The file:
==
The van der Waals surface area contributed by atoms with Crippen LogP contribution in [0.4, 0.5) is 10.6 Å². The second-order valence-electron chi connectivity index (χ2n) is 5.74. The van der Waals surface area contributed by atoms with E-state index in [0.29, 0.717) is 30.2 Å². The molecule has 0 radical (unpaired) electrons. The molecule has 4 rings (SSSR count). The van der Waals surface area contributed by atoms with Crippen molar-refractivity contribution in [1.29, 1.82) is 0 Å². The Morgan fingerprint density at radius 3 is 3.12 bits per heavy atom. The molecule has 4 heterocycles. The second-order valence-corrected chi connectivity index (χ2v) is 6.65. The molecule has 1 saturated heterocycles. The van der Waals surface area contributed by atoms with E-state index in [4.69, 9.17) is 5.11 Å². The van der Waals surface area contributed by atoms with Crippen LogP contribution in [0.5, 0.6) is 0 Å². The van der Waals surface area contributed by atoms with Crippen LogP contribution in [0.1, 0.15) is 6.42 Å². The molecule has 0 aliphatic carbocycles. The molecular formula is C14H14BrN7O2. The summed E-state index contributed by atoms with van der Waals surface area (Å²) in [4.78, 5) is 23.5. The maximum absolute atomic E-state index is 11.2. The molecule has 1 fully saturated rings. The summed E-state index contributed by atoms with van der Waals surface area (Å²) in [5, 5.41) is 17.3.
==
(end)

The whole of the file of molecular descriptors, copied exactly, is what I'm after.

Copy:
The van der Waals surface area contributed by atoms with Crippen LogP contribution in [0.4, 0.5) is 10.6 Å². The second-order valence-electron chi connectivity index (χ2n) is 5.74. The van der Waals surface area contributed by atoms with E-state index in [0.29, 0.717) is 30.2 Å². The molecule has 0 radical (unpaired) electrons. The molecule has 4 rings (SSSR count). The van der Waals surface area contributed by atoms with Crippen molar-refractivity contribution in [1.29, 1.82) is 0 Å². The Morgan fingerprint density at radius 3 is 3.12 bits per heavy atom. The molecule has 4 heterocycles. The second-order valence-corrected chi connectivity index (χ2v) is 6.65. The molecule has 1 saturated heterocycles. The van der Waals surface area contributed by atoms with E-state index in [4.69, 9.17) is 5.11 Å². The van der Waals surface area contributed by atoms with Crippen LogP contribution in [0.5, 0.6) is 0 Å². The van der Waals surface area contributed by atoms with Crippen LogP contribution in [0.1, 0.15) is 6.42 Å². The molecule has 0 aliphatic carbocycles. The molecular formula is C14H14BrN7O2. The summed E-state index contributed by atoms with van der Waals surface area (Å²) in [4.78, 5) is 23.5. The maximum absolute atomic E-state index is 11.2. The molecule has 1 fully saturated rings. The summed E-state index contributed by atoms with van der Waals surface area (Å²) in [5, 5.41) is 17.3.